Mankind has always been curious about the possibility that “we’re not the only ones in the universe.” A great deal of effort has been spent on the attempt to find extraterrestrial life. Unfortunately for us, we may not even know what we’re looking for.
Image from Sea Frost
The New Scientist says that life is so incredibly hard to define that we may never know if it’s out there.
Citing over 280 definitions of life–all of which miss the point somewhat– Sohan Jeeta, an astrobiologist, floated his own definition this week at an astrobiology conference:
“Life is a thermodynamically open chemical system with a semi-permeable boundary. It contains an information-based complex system with emergent properties, part of which drives a metabolism based on a proton gradient. The said gradient generates the necessary potential difference across the semi-permeable boundary. The information is heritable and coded in such a way as to allow variation and thus evolution.”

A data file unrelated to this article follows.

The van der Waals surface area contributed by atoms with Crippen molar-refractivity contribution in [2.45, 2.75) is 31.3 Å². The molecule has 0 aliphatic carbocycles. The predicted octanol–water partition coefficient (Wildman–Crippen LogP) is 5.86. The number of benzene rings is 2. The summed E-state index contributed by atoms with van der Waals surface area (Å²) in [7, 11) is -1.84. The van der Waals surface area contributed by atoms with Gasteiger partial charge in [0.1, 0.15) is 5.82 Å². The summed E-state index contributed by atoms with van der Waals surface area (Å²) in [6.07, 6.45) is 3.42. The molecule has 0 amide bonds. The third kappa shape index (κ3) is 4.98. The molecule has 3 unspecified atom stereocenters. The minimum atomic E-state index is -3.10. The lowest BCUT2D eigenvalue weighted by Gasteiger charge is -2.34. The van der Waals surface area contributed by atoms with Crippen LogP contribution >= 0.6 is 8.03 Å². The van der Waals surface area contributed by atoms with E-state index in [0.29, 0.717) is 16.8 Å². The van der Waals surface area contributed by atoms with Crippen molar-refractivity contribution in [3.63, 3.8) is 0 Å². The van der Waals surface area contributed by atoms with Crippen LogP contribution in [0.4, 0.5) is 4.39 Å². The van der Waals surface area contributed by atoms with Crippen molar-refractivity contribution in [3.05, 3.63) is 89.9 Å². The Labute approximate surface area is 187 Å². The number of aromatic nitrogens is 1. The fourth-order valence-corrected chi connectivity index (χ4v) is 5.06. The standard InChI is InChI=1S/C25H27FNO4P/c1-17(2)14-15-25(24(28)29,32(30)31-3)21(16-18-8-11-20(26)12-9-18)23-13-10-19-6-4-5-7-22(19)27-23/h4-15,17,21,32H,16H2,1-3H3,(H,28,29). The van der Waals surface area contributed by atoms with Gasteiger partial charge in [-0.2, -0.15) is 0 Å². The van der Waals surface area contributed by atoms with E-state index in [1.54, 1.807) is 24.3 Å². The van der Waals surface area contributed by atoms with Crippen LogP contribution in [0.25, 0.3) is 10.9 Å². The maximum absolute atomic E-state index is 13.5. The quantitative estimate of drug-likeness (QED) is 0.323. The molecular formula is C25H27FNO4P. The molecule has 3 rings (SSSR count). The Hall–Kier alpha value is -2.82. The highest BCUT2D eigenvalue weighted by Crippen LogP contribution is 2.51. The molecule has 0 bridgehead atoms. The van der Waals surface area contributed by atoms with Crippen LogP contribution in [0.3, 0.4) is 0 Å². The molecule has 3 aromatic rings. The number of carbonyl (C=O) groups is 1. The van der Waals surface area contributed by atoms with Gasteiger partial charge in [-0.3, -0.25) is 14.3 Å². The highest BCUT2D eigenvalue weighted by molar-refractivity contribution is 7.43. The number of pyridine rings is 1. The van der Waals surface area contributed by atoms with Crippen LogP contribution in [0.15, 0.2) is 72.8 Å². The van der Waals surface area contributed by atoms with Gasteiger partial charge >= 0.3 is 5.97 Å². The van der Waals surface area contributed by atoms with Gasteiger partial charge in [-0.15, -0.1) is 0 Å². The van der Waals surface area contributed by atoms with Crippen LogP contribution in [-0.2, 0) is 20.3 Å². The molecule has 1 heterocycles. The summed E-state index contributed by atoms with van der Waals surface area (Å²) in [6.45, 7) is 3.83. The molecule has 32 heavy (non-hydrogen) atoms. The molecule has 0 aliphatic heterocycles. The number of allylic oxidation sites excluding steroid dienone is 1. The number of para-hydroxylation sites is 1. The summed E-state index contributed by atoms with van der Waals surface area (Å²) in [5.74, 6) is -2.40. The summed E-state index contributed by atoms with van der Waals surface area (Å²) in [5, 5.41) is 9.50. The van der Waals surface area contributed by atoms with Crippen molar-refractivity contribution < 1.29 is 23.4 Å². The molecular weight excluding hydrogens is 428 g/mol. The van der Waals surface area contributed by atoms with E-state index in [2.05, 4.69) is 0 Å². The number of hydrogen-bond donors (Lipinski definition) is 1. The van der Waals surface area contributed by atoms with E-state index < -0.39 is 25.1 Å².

Schoolchildren all over the world are rejoicing over the possibility of this being on a test. But why does life need a definition?
Because without one, we won’t know if what we find out in interstellar space is indeed life. The vast differences in environment would obviously create a form that’s almost entirely unrecognizable to us. Looking for amino acids, or any other essentials to life on earth, would leave us missing the point with something that’s adapted to a completely different world.
First defining life, and in the most open-ended manner possible, is the only way to design experiments and instrumentation to be able to look for aliens. Unless, of course, they show up and try to kill us. That’s always an option, too.
We’ll even throw in a free album.